Cork ladies football boss Ephie Fitzgerald says amalgamation with the GAA is the only way forward to sustain the level of training and commitment that female players are now putting into the game.
With the TG4 All-Ireland Championships starting this weekend, he said: “The venues and the coverage given by TG4 are second to none, the only downside at the moment is the (poor) crowds.
“The fact that we don’t get crowds at matches means the money isn’t there to give the girls expenses and no one should be out of pocket playing for their county. Our county board are excellent, we’ve no issue with them. I know if we asked for expenses for the girls they’d give it,” said Fitzgerald, whose management team also don’t seek any expenses.
“But that is finite. If we started drawing expenses for everyone, the kitty would dry up very, very quickly. Where are they going to get the money if they’re not making it?”
He believes the only solution is for the LGFA and the Camogie Association to amalgamate with the GAA.
“I do think there needs to be an affiliation with Croke Park.
The crowds for the women’s All-Ireland finals break records with each season and the LGFA have just announced that this year’s semi-finals will be played, for the first time, in Croke Park on August 25.
But the All-Ireland final crowd sizes still bear nocorrelation to the attendances at league and other championship games, includingprovincial finals.
“We’re one of the most successful teams and if there’s a hundred people there, that’s a lot. It’s normally parents and a few friends that will attend,” said Fitzgerald.
“I do think it’s improving but I don’t think you’ll ever get to stage of getting 10,000 at a ladies match. Women don’t follow sport as much as they should, in my opinion. Ladies need to support ladies first.”
Cork are once again among the favourites for the Brendan Martin Cup, especially after their run to the Division One league title included a thrilling extra-time semi-final victory over reigning All-Ireland champions Dublin.
A new championship format of four round-robin groups was introduced last season and this year’s draw means that, barring shocks, the two current giants of the women’s game are destined to meet in an All-Ireland semi-final.
Niamh Cotter, whose return from Canada has really strengthened Cork’s midfield, broke a bone in her hand this week but it’s not as serious as first feared and her temporary loss is offset by Doireann O’Sullivan’s return.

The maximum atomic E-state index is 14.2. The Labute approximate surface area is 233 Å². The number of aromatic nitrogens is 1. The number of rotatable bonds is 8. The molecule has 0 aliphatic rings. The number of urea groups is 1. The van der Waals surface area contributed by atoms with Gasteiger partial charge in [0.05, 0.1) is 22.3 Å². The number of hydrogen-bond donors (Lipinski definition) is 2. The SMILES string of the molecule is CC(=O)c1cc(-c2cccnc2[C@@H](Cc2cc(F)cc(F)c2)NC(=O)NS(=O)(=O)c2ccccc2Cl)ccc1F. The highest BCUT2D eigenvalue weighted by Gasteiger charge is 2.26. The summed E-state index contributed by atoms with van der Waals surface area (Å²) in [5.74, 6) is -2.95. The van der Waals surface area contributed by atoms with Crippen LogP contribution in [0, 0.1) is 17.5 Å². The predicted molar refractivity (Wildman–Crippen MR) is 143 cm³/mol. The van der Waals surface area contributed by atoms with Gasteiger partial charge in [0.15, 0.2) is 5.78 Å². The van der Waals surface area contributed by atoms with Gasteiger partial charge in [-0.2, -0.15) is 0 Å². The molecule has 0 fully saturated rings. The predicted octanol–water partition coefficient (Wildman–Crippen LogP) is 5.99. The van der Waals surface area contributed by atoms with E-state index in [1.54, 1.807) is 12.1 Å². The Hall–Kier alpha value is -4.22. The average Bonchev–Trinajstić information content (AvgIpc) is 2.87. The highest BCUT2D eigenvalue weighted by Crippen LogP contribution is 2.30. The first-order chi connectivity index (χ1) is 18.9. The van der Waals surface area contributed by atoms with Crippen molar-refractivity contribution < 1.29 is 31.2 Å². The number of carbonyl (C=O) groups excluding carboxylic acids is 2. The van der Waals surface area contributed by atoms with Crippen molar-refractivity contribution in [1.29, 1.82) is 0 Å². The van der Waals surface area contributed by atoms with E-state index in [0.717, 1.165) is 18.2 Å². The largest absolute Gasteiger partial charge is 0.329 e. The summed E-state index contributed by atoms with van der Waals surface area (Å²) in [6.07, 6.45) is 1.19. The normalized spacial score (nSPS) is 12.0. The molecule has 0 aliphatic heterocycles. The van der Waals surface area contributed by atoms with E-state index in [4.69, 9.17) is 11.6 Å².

The three in-a-row chasing Dubs will initially be without last year’s Player of the Year Sinead Aherne who partially dislocated her shoulder in the Leinster final.
Siobhan Killeen, recovering from a badly torn hamstring injury, is a more long-term casualty but the big surprise is the Jackies’ loss of experienced defender Sinead Finnegan since the league, with manager Mick Bohan describing her as “on a sabbatical”.
“League is league, Dublin will still be the team to beat,” Fitzgerald insisted. “Look at their age profile compared to ours and a lot of their players are battled-hardened.”
He said predictions of a two-horse race are “very disrespectful to Donegal, Galway, and Mayo”. Donegal have just won an impressive Ulster three in a row and Division 1 finalists Galway did the same in Connacht but only after a replay.
“Mayo could have beaten Galway the first day and in my opinion there’s at least five teams who’ll be very competitive,” said Fitzgerald.
Cork are grouped with Cavan and Armagh, Dublin with Monaghan and Waterford, Galway face Kerry and Westmeath, and the fourth group comprises Donegal, Mayo, and Tyrone.
Cork are not involved in this week’s opening round when Armagh face Cavan without their dual starCaroline O’Hanlon who’s busy captaining Northern Ireland in netball’s World Cup in Liverpool (July 12-21).
Dublin open their title defence against Waterford on Saturday (3.30pm) in a televised double-header from Portlaoise that includes Galway versus Kerry (1.45pm).
In the TG4 Intermediate openers, Down versus Sligo and Roscommon versus Leitrim will be part of a treble-header in Roscommon with the men’s Super 8.
Kilkenny’s withdrawal from the junior competition has seen Derry moved into an all-Ulster Group with Antrim and Fermanagh, while Louth, Carlow, and London are in the other section.